Your Weekend: Planned!
By Susan Able, photography by Jennifer Chase, Edible DC
The fun fact about Annapolis that most people don’t know? It was the United States capital in 1783–84. When George Washington came to the new statehouse, it’s a safe bet that he had a hearty meal of seafood. Oysters, crabs, scallops and all types of fresh fish were a big part of the coastal Colonial diet and a thriving industry in Annapolis.
Over 200 years later, the Bay’s oysters and blue crab still rank high on the list of favorite Annapolitan foods. But if you haven’t visited this historic town in the past few years, you may be surprised to learn another fun fact: Annapolis has developed a notable food scene far beyond the classics of crab cakes and Orange Crushes. New restaurants with flair and quality have created new iconic “must-have” dishes, meaning that food lovers have new reasons to plan a visit.
Start with “Eastport-style” pizza. VIN 909 opened in 2012 and quickly caught positive notice with food critics from DC and Baltimore. The wood-fired pizza, created by Chef Justin Moore, is famed for its thin crust and exceptional toppings. The rest of the menu is no afterthought; the small plates and salads are exceptional. Co-owner and wine director Alex Manfredonia met Chef Moore when they were both working at high-end restaurants in San Francisco, and decided to throw their hats in together—with the idea of bringing California flavors and Mediterranean style back to Alex’s hometown of Annapolis.
The VIN 909 pizza is considered to be tops in the region, as is their outstanding list of wines by the glass. Personal favorites are The Spotted Pig, with spicy soppressata and wild boar meatballs, and The Popeye, with—you guessed it—spinach, ricotta, mozz and orange blossom olive oil. Located in a restored bungalow in the Eastport neighborhood, lines form quickly for dinner service, but carryout options are available and lunch is served Wednesday through Sunday.
Also in the Eastport are other great options. Bakers & Co., open at 7am (W–Su), has a full coffee bar and a lineup of freshly baked breads, scones, croissants, pound cakes, muffins and their famous market buns, a buttery dough kissed with cinnamon and orange zest. Lucy and Chris Simmons, the owners and bakers, also serve lunch. An example of “farm market to bricks and mortar,” Bakers & Co. developed a loyal following and long lines at the weekly Anne Arundel County Farmers Market, giving them the confidence they needed to start their bakery. Mentioned in Food & Wine as a top breakfast spot in Maryland, Bakers & Co. is a popular gathering spot, with outdoor seating. Also a great grab-and-go option for boaters, picnickers and those who want breakfast at home.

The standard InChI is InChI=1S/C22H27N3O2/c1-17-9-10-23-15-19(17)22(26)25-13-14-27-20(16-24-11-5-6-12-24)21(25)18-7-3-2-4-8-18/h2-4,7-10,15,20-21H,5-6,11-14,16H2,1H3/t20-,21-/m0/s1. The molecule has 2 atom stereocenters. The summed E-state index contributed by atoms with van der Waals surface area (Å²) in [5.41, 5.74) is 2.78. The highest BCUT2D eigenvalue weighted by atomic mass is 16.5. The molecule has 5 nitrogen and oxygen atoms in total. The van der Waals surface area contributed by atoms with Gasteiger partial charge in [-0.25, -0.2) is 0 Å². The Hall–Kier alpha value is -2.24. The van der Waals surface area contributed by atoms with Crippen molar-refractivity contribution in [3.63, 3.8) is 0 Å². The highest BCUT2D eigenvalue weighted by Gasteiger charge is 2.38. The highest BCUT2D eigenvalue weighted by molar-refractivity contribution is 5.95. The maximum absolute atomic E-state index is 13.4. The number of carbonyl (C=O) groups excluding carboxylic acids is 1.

Want to soak in Annapolis’s nautical side with breakfast? Grab a seat at the counter at Eastport’s Bread and Butter Kitchen. The passion project of Monica Alvarado—a former career consultant who started food blogging and developing recipes, then took the leap to take over a lease and launch her own concept. She believes in supporting “local” and uses many ingredients from her farmer and food maker friends (think jam, kraut, pickles) and local dairy products. Her breakfast includes breakfast burritos, egg sandwiches and Salsa con Huevos. In the mood for something sweet? Order open-face banana and Nutella toast or a seasonal scone. Iced coffee aficionados: The ice cubes here are made of coffee (who wants a watery iced coffee?) and the straws are pieces of tubular pasta—no plastic! My favorite sandwich is the fried chicken breast with honey sriracha sauce on a homemade biscuit—and homemade chips. Monica, we’re very glad you made a career change.
Wander up Main Street from the Annapolis Town Dock and you’ll find Preserve. Husband and wife Jeremy and Michelle Hoffman, graduates of the Culinary Institute of America, developed at some of the country’s top restaurants (think Tribeca Grill, Per Se, Union Square Café and Nobu). When they decided to strike out on their own, they chose Annapolis with a very different concept than standard tourist fare. With the idea of tapping into Jeremy’s Pennsylvania Dutch roots, Preserve serves up unique twists on home food using local and seasonal ingredients, many that Michelle pickles and preserves. Their expertise shines through in execution and service; both are on point always. Michelle is the mixologist, and her cocktail menu is one of the best in town. She weaves local spirits into concoctions that often feature her own shrubs, infused syrups and dried fruits and hot peppers.
This year marks their fourth anniversary, and Preserve has created one of Annapolis’s “must-have” dishes: their fried crispy kale, an homage to Rasika’s fried spinach. You’ll always find pickles on the menu and for spring, the salmon toast is a new must-have. My soft spot is for the slow-cooked pork and homemade sauerkraut with mashed potatoes, but it is just as easy to make a meal of shared small plates. The front windows are garage style, so in temperate weather they go up, all the better to watch the passersby and the Navy cadets in their summer whites.